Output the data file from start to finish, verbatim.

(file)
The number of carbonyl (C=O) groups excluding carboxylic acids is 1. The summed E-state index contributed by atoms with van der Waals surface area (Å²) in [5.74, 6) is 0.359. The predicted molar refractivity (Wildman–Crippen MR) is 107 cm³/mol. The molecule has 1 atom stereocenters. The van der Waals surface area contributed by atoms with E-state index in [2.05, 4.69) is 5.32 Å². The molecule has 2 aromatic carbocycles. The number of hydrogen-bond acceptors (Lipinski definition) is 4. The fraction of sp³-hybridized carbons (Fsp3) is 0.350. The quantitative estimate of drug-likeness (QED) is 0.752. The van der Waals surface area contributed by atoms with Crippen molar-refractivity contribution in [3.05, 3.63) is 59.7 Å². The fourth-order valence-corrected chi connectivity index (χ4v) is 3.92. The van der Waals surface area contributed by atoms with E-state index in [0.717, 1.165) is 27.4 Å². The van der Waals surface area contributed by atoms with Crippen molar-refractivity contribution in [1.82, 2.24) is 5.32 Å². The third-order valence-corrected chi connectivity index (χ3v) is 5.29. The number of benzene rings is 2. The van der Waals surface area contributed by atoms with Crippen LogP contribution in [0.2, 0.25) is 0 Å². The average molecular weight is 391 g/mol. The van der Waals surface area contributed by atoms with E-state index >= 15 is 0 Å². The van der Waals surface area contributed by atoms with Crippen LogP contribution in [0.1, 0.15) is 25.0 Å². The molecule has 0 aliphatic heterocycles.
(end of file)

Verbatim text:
The number of carbonyl (C=O) groups excluding carboxylic acids is 1. The summed E-state index contributed by atoms with van der Waals surface area (Å²) in [5.74, 6) is 0.359. The predicted molar refractivity (Wildman–Crippen MR) is 107 cm³/mol. The molecule has 1 atom stereocenters. The van der Waals surface area contributed by atoms with E-state index in [2.05, 4.69) is 5.32 Å². The molecule has 2 aromatic carbocycles. The number of hydrogen-bond acceptors (Lipinski definition) is 4. The fraction of sp³-hybridized carbons (Fsp3) is 0.350. The quantitative estimate of drug-likeness (QED) is 0.752. The van der Waals surface area contributed by atoms with Crippen molar-refractivity contribution in [3.05, 3.63) is 59.7 Å². The fourth-order valence-corrected chi connectivity index (χ4v) is 3.92. The van der Waals surface area contributed by atoms with E-state index in [0.717, 1.165) is 27.4 Å². The van der Waals surface area contributed by atoms with Crippen molar-refractivity contribution in [1.82, 2.24) is 5.32 Å². The third-order valence-corrected chi connectivity index (χ3v) is 5.29. The number of benzene rings is 2. The van der Waals surface area contributed by atoms with Crippen LogP contribution in [0.2, 0.25) is 0 Å². The average molecular weight is 391 g/mol. The van der Waals surface area contributed by atoms with E-state index >= 15 is 0 Å². The van der Waals surface area contributed by atoms with Crippen LogP contribution in [0.1, 0.15) is 25.0 Å². The molecule has 0 aliphatic heterocycles.